2014-2015 Catalog


English

Division Chair: B. Wooten

Program Chair: K. Egerton

Faculty: J. Cohen, B. Crachiolo, K. Egerton, L. Jones, and S. Pulsford

 

http://www.berea.edu/eng/

The English Program offers courses in literature, composition, and creative writing. The Program offers the following major with a choice of concentrations—(Literature and Writing). The Program has two principal responsibilities: advancing the student’s skill in writing, and critical analysis; and furthering the student’s insight into the meaning and value of human experience through the study of literature and other art forms as well as through the student’s own creativity. Upon graduation, majors proceed into graduate or other professional schools, or numerous other occupations.

English

English courses are offered in three categories: Literature, Writing, and Language, as outlined below.

Literature Categories

Authors These courses focus on a specific author or group of authors, guided by an organizing principle that may be centered on concepts, styles, themes, or related influences shared among the works to be studied. These courses may consider authors from different historical eras or nations (including those whose writing is treated in translation). A course in this category might emphasize a single author, or consider significant combinations of authors. See course descriptions for ENG 210 and ENG 310.

Genres Courses in this category focus on literature, film, and writing based on types of literary and visual texts—prose (fiction and nonfiction), poetry, drama, or experimental literary or visual forms—or particular audiences. In addition to investigating individual genres, these courses will examine the concept of genre in film as well as literature. See course descriptions for ENG 225 and ENG 325.

Times These courses focus on literary developments in a specific historical era, or compare/contrast the literature of different eras, or of different cultures. This category is called “Times” because all literary “times” do not present themselves in tidy century-long packages, and all courses involving literary periods do not confine themselves to one particular chronological time. See course descriptions for ENG 200 and ENG 300.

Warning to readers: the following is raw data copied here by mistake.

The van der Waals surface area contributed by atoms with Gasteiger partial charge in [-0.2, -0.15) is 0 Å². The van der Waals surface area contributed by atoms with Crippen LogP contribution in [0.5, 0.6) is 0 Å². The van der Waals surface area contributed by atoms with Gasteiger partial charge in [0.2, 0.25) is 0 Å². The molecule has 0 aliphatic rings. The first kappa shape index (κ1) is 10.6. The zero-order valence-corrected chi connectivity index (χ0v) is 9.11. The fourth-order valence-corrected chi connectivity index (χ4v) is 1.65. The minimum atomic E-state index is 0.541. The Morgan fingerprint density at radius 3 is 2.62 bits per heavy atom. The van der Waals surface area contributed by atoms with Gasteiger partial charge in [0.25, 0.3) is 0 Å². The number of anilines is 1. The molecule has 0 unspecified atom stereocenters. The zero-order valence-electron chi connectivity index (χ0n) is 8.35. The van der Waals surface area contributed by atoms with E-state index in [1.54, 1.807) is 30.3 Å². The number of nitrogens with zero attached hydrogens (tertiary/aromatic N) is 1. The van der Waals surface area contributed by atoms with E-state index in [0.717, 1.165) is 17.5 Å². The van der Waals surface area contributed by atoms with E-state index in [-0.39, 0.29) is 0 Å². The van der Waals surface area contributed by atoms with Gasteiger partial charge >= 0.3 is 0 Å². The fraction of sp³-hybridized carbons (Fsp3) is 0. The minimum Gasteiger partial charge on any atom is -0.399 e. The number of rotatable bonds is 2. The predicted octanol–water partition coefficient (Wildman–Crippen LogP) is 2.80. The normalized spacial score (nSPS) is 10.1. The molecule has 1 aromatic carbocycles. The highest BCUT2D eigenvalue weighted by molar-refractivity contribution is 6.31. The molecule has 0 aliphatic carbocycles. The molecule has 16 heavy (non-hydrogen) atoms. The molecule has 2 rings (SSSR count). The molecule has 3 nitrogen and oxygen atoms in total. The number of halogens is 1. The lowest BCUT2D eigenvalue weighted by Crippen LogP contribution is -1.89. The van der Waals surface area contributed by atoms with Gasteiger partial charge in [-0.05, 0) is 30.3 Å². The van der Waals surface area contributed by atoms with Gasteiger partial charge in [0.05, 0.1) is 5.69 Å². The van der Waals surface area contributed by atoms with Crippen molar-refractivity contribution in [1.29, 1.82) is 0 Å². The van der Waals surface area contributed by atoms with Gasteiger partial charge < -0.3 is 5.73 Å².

Cultures Courses in this category will introduce students to traditionally under-represented literatures. Regular offerings include ENG 135 (also AFR); ENG 140 (also APS); ENG 141 (also AFR); ENG 212 (also AFR and WGS); ENG 237 (also WGS); and ENG 242. This category also can be fulfilled with any 300-level literature course offered by the Foreign Languages program. Also see course descriptions for ENG 205 and ENG 305.

Questions These courses focus on a specific major question in literary and cultural studies.  They are guided by a principle of organization that may be centered on concepts, problems, themes, or related concerns shared among the works to be studied.  These courses may take a variety of approaches, including (but not limited to) inquiries based on: history, adaptation and appropriation, aesthetics and critical appreciation, cultural studies, translation, new media, and narrative.  See course descriptions for ENG 240 and 340.

Language Category

Language These courses focus on English as a modern language, and may take a variety of perspectives: linguistic; cultural; aesthetic; and historical. Emphasis is on language as a system of meaning. Regular course offerings include ENG 330, 387, and LAT 117. This requirement also can be met by taking foreign-language courses through the 103 level.

Writing Categories

Creative Writing These courses focus on the art of imaginative writing. Emphasis is on the study of particular genres of writing—poetry, fiction, non-fiction, and drama—as well as the practice of those genres. See course descriptions for ENG 282 and ENG 382.

Professional Writing These courses focus on writing in diverse professional situations. Emphasis is on the study and practice of writing in such fields as journalism and media, law and public policy, science, technology, business, and grant writing, among others. See course descriptions for ENG 280 and ENG 380.

Composition/Rhetoric These courses focus on academic writing, including classical rhetoric, literacy studies, composition theory/processes, persuasion, the use of research, and the many forms of the academic essay. See course descriptions for ENG 284 and ENG 384.

 

English Course Sequencing Table:

Please be aware that the table below represents current planning and is subject to change based on faculty availability and student interest.  It is not meant to represent any guarantee to the student that the courses will be offered in the term in which they are currently planned.

Course

Fall 14

Spring 15

Fall 15

Spring 16

Fall 16

Spring 17

ENG 103

X

 

X

 

X

 

ENG 104

 

X

 

X

 

X

ENG 110

X

X

X

X

X

X

ENG 124

X

X

X

X

X

X

ENG 135 (AFR/WGS)

X

 

 

 

X

ENG 140 (APS)

X

X

X

X

X

X

ENG 141 (AFR)

 

 

X

 

 

X

ENG 200

 

 

X

X

 

X

ENG 201

 

X

FSI

FSI

ENG 205

 

X

 

X

 

X

ENG 210

X

 

 X

X

 

 

ENG 212 (AFR/WGS)

 FSI

FSI

 FSI

FSI

FSI

FSI

ENG 215

 

 

 

 

 

 

ENG 220

 

 

 X

 

 X

 

ENG 223

 

 

 

 

 

 

ENG 225

 

 X

 

X

 X

 

ENG 237 (WGS)

 

 

X

 

 X

 

ENG 242

 

 

X

 

X

ENG 280

 

 X

 

X

 

 X

ENG 282

X

 X

X

 X

X

 X

ENG 284 (COM)

 

 

 

X

 

 

ENG 300

 

 

X

X

 

 X

ENG 302 (WGS)

 

 

 

 

X

 

ENG 310

 X

 

X

 

 X

 

ENG 320

 

 

X

 

X

 

ENG 325

X

 

X

 

X

X

ENG 380

 

 

 

 

X

 

ENG 382

X

X

X

X

X

X

ENG 384

FSI

X

FSI

FSI

FSI

FSI

ENG 387

 

 

 

X

 

X

*FSI = As faculty and student interest allows